Hydrogen breath test
|This article needs additional citations for verification. (December 2012)|
A hydrogen breath test (or HBT) is used as a diagnostic tool for people with irritable bowel syndrome, and common food intolerances. The test is simple, non-invasive, and is performed after a short period of fasting (typically 8–12 hours). Even though the test is normally known as a "Hydrogen Breath Test" some physicians may also test for methane in addition to hydrogen. Many studies have shown that some patients (approximately 35% or more) do not produce hydrogen but actually produce methane. Some patients produce a combination of the two gases. Other patients, who are known as "Non-Responders", don't produce any gas; it has not yet been determined whether they may actually produce another gas. In addition to hydrogen and methane, some facilities also utilize carbon dioxide (CO2) in the patients' breath to determine if the breath samples that are being analyzed are not contaminated (either with room air or bronchial dead space air).
Testing may be administered at hospitals, clinics, physician offices or if the physician/laboratory has the proper equipment and breath collection kit, patients can collect samples at home to then be mailed in for analysis.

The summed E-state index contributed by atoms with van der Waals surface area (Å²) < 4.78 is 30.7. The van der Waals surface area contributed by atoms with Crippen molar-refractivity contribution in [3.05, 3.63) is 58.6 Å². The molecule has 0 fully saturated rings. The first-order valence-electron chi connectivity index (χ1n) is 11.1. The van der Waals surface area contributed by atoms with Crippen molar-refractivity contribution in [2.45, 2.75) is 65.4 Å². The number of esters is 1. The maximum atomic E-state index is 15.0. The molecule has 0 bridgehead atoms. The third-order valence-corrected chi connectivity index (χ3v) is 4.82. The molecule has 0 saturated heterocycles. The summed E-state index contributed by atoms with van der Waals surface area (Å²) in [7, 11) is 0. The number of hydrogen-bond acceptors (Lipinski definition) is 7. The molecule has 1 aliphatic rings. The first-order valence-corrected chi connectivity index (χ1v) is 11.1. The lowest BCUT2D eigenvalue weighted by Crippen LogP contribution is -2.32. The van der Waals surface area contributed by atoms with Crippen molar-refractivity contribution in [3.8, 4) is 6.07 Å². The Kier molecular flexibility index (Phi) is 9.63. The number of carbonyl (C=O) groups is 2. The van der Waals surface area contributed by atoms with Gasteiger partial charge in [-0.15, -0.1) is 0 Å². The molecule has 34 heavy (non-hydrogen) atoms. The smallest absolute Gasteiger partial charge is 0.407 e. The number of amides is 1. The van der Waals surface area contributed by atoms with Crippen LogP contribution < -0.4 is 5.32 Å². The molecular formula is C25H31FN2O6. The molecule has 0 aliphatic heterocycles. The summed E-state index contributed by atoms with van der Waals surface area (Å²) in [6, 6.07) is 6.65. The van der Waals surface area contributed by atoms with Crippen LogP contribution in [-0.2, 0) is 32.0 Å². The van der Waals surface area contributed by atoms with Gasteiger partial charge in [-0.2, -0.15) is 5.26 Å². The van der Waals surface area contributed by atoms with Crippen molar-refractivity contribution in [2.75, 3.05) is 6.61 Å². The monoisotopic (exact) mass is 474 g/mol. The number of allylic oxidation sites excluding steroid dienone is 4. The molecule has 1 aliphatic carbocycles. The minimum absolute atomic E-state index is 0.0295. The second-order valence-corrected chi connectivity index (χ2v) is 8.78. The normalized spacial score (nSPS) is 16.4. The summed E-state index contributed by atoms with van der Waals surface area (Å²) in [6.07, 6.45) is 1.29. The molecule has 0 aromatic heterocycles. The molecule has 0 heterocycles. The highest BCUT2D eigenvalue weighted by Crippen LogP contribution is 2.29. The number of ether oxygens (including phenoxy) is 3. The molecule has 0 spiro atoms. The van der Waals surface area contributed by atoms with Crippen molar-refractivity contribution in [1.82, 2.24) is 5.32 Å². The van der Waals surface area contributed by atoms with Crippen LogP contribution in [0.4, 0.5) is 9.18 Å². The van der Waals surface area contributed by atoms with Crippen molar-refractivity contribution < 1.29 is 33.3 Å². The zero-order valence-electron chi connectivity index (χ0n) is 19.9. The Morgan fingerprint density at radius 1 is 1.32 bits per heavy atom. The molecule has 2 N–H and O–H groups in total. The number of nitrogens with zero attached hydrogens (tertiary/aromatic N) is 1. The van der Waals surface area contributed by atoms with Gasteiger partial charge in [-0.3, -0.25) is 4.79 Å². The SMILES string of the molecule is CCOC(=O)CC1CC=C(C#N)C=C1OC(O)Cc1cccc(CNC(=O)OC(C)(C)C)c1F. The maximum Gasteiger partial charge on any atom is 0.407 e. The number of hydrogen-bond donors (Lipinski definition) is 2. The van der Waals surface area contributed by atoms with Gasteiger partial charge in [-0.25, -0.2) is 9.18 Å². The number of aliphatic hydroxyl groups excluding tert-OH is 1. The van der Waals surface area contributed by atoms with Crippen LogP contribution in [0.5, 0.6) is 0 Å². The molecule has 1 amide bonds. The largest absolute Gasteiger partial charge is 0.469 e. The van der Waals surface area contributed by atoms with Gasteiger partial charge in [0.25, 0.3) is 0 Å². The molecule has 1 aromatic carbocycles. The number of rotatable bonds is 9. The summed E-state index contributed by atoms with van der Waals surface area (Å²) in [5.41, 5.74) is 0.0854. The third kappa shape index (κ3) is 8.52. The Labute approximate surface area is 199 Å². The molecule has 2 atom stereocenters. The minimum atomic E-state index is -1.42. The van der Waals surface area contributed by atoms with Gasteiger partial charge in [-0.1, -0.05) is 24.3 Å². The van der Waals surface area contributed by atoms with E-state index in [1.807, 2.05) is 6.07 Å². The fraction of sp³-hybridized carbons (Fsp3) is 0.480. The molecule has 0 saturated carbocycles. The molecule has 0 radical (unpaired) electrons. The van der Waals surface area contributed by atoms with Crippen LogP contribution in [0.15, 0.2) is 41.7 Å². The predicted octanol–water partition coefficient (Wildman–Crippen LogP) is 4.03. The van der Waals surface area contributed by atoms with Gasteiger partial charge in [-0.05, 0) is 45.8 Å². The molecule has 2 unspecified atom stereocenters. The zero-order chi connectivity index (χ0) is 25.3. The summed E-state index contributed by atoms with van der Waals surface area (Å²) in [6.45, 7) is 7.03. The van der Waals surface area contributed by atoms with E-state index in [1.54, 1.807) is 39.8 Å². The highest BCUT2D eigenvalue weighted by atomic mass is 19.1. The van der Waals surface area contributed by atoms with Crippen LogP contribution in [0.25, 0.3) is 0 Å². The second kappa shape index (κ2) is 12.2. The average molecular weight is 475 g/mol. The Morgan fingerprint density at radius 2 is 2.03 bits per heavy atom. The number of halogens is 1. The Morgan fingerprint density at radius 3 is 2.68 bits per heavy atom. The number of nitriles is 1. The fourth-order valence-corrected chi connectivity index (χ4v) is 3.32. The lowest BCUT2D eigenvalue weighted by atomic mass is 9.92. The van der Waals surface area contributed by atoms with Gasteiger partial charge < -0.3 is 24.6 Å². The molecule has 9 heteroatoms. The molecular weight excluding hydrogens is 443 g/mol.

Tests vary from country to country, so the following information is provided as a rough guide to typical uses of the hydrogen breath test:
Fructose malabsorption – the patient takes a base reading of hydrogen levels in his/her breath. The patient is then given a small amount of fructose, and then required to take readings every 15, 30 or 60 minutes for two to three hours. The basis of the test is a failure to absorb the given sugar, which is then metabolized by bacteria that give off either hydrogen or methane. Therefore, the more gas that is produced, the less absorption has occurred. If the level of hydrogen rises above 20 ppm (parts per million) over the lowest preceding value within the test period, the patient is typically diagnosed as a fructose malabsorber. If the patient produces methane then the parts per million for the methane typically rises 12 ppm over the lowest preceding value to be considered positive. If the patient produces both hydrogen and methane then the values are typically added together and the mean of the numbers is used to determine positive results, usually 15 ppm over the lowest preceding value.